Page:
CUNA Mutual Turns Profit in Tough Times
CUNA Mutual's decision to diversify helped the credit union insurance giant increase its net income year over year despite the poor economic times.
The company's net income grew from $51 million in 2009 to $87 million in 2010. "The difference between those two numbers is almost exclusively-well, part of it was the operating gain which was driven by crops. The other part was we still had some assets that were impaired from the recession in 2009 that we wrote off; we still had some in 2010 but they're fewer," CUNA Mutual President/CEO Jeff Post explained.
He continued, "2010 is a perfect example of why we went out to diversify the company several years ago. To be honest with you our strongest performing business in 2010 was our crop insurance." Record crop production in the U.S. and droughts elsewhere, like Russia, bolstered that business sector.
To credit unions' benefit, Post said, this allowed CUNA Mutual to hold rates as low as possible because they are struggling in the current environment.
"Our loss ratio on the bonds' side exceeds 150%," Post said. "In layman's terms what that means is we're paying out a dollar-fifty in claims for every dollar we take in in premiums...That's not sustainable." However, the insurer can make it work for some time as long as other areas are doing well.
But why crop insurance? Post went that route following the positive experience he had with it when he was running the Fireman's Fund, which had partnered with Wells Fargo and was the largest crop insurer in the country. He quipped, "In show biz terms we put the band back together again."
And Post said it's relatively simple to manage. "If it rains in the right places at the right time, all you're doing is you're insuring yields and essentially price," he said.
CUNA Mutual also bought a 401K administration business for diversification and is looking for other opportunities that can tie back to credit unions. He admitted that crop insurance is a bit of a stretch but there is some crossover.
Earlier this month, CUNA Mutual announced the sale of its Australian business, saying it concluded that its Australian business would be better positioned to serve its customers and for future growth under a different ownership structure. Part of the decision was CUNA Mutual acknowledging its difficulties building a motor and home insurance product base in Australia.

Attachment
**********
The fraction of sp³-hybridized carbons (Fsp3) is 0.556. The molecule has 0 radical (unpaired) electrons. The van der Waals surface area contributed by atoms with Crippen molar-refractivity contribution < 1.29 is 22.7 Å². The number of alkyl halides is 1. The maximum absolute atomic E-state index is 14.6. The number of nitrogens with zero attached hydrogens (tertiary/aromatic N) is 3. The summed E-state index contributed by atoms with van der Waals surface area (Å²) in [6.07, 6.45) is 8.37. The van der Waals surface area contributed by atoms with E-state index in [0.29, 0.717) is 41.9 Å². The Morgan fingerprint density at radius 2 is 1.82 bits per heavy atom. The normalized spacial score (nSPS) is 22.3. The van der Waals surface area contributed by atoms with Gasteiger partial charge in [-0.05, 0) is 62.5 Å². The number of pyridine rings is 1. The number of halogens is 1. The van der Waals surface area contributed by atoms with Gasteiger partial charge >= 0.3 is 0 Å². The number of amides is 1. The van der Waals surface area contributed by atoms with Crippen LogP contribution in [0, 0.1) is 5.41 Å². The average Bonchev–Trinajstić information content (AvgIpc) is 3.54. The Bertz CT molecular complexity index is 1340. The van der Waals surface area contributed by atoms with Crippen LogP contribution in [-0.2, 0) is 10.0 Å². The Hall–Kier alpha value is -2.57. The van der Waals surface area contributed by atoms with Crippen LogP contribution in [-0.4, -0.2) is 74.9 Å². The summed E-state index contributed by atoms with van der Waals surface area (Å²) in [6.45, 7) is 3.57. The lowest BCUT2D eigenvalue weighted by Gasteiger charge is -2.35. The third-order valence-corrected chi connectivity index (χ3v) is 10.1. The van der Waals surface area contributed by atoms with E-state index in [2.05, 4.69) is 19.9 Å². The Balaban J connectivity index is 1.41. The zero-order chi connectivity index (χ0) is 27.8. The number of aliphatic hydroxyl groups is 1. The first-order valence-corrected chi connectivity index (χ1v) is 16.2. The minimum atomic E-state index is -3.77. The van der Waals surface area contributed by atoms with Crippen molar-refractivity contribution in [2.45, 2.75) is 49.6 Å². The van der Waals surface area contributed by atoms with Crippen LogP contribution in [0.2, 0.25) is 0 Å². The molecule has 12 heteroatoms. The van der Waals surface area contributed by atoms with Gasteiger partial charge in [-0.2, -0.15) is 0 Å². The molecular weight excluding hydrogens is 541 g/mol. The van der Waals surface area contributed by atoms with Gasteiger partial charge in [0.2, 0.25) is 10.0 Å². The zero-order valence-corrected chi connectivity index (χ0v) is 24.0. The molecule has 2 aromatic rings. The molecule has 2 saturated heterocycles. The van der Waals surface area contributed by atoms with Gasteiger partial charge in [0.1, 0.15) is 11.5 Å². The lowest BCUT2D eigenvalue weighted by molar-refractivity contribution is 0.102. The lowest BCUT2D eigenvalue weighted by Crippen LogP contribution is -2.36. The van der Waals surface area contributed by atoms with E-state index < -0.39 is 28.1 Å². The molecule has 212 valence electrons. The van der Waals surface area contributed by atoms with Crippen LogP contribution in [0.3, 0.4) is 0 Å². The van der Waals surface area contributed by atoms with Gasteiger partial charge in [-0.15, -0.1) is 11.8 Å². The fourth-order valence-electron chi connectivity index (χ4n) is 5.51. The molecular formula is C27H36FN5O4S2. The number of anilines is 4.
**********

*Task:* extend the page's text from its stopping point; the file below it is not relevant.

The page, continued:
The company rounded out its profitable year with well-performing investments.
Post pointed out, though, that credit unions are still facing two key challenges. "I'm not a credit union CEO but basically as you look at most of the credit union CEOs that I talk to and talk about their business, right now we're all kind of victims of the economic malaise that this country is in. Despite the marketing of our government officials in Washington, D.C., the fact of the matter is the economy is better. It's not in freefall anymore, but you surely aren't in what would traditionally have been a U- or a V-shaped recovery... We really see the economy as what we call a lumpy L." Credit union executives need two things to happen: home prices to stabilize and employment to increase.
Similar to credit unions, CUNA Mutual's gains were paid out to its members in a number of ways. Reimbursements to the state leagues increased from $30 million to $35 million. For example, according to Post this helped the Maryland & D.C. Credit Union Association suspend dues for smaller credit unions. The leagues drive revenue to CUNA Mutual so the insurer returned the favor, and it saves credit unions money on dues.
Other dividends have included financial and advocacy support on issues including Reg Z, unrelated business income tax and Dodd-Frank.
Additionally, CUNA Mutual is a big sponsor of the Credit Union 10-Mile Cherry Blossom Race held in Washington every spring."